I always like learning about new applications of machine learning algorithms to improve operations. And, I especially like ones that are easy to explain.
I ran across one such application in a podcast interview of Frito-Lay’s Brendan O’Donohoe where he was discussing the potato chip supply chain. One of the interesting stories he told was how they did quality control on their potato chips.
After the chips are produced, they are sent down a 60 mph conveyor belt to be packaged in bags for consumers. This conveyor belt is the last chance to make sure that all the chips live up the Frito-Lay’s quality and size standards.
Soon after falling on the belt, a high speed camera takes a picture of each chip. Other technology then tracks that exact chip all the way down the line.
Later on the conveyer belt, there is a gap in the line. The gap is large enough for a chip to fall through. But, because the chips are moving at 60 mph, the laws of physics ensure that the chips safely fly over the gap.
Now, here is the cool part. Just above the gap is a series of air nozzles. When a bad chip is just over the gap, the air nozzle fires a puff of air to send that chip down the gap into the waste bin.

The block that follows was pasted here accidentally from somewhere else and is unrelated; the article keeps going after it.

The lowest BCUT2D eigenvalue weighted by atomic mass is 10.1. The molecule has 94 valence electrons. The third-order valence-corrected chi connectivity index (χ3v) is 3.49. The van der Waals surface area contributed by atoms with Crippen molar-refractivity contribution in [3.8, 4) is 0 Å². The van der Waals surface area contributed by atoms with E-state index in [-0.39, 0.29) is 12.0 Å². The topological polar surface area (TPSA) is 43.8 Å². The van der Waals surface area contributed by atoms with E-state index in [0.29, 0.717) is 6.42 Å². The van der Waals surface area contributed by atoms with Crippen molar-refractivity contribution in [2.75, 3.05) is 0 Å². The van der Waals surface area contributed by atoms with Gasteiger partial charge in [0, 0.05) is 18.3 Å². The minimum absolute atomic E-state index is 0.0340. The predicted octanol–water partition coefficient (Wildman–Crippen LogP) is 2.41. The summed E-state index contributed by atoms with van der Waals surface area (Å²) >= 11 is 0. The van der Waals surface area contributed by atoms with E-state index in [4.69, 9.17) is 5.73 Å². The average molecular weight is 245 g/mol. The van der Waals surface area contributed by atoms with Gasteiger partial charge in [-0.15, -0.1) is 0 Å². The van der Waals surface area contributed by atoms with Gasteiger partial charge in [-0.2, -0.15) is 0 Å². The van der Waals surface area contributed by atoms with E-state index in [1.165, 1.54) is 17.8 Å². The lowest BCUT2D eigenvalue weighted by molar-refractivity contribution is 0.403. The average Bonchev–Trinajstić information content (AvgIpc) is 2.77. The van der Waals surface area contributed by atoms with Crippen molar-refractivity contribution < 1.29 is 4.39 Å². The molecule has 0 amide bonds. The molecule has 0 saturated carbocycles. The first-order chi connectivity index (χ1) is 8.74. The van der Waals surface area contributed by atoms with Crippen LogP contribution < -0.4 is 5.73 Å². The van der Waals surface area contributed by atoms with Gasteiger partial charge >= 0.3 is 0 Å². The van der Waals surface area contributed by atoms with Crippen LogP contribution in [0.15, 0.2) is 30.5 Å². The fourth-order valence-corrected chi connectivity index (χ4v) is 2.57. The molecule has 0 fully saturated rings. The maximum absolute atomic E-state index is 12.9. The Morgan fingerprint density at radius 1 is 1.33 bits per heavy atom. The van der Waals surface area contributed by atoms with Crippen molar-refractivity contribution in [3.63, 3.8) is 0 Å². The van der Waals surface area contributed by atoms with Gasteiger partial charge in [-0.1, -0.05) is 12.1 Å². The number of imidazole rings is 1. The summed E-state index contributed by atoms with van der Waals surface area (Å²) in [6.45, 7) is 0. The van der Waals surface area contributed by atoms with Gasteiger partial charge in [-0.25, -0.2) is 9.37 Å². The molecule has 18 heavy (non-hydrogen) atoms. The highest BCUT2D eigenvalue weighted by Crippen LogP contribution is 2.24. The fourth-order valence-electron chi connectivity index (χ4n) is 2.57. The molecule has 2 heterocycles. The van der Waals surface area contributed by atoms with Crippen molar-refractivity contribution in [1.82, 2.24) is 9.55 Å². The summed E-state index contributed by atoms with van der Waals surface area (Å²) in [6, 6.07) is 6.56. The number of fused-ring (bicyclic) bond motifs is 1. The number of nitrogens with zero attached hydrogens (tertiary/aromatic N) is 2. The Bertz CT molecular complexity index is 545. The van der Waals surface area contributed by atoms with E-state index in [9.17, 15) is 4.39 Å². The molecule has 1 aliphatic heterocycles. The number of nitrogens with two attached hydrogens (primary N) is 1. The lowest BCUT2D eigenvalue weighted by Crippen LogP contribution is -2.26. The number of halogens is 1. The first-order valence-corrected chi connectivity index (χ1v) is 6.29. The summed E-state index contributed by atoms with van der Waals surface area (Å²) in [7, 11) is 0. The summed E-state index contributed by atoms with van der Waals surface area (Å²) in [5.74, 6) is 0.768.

Although O’Donohoe didn’t discuss how the chip was identified as bad, we can guess that it was from a machine learning algorithm.
Once the picture was taken of the chip, the image was likely turned into a big grid’s worth of data. Each square in the grid would have information on whether there was chip in that part of the grid (to help tell how big the chip was) and the color of the chip (to look for quality) or some other characteristics. Then, the image was compared to other chips of known quality or into a formula for quality. The algorithm would then determine whether the chip met Frito-Lay’s quality standards or destined to get a puff of air just when it was over the gap.
All of this has to happen in the time from when the picture was taken to when the chip reaches the gap. And, it has to be done more presumably thousands of chips at a time.
Machine learning algorithms will continue to find industrial applications that help make products better or keep machines and equipment running.
(This article first appeared in SupplyChainDigest.)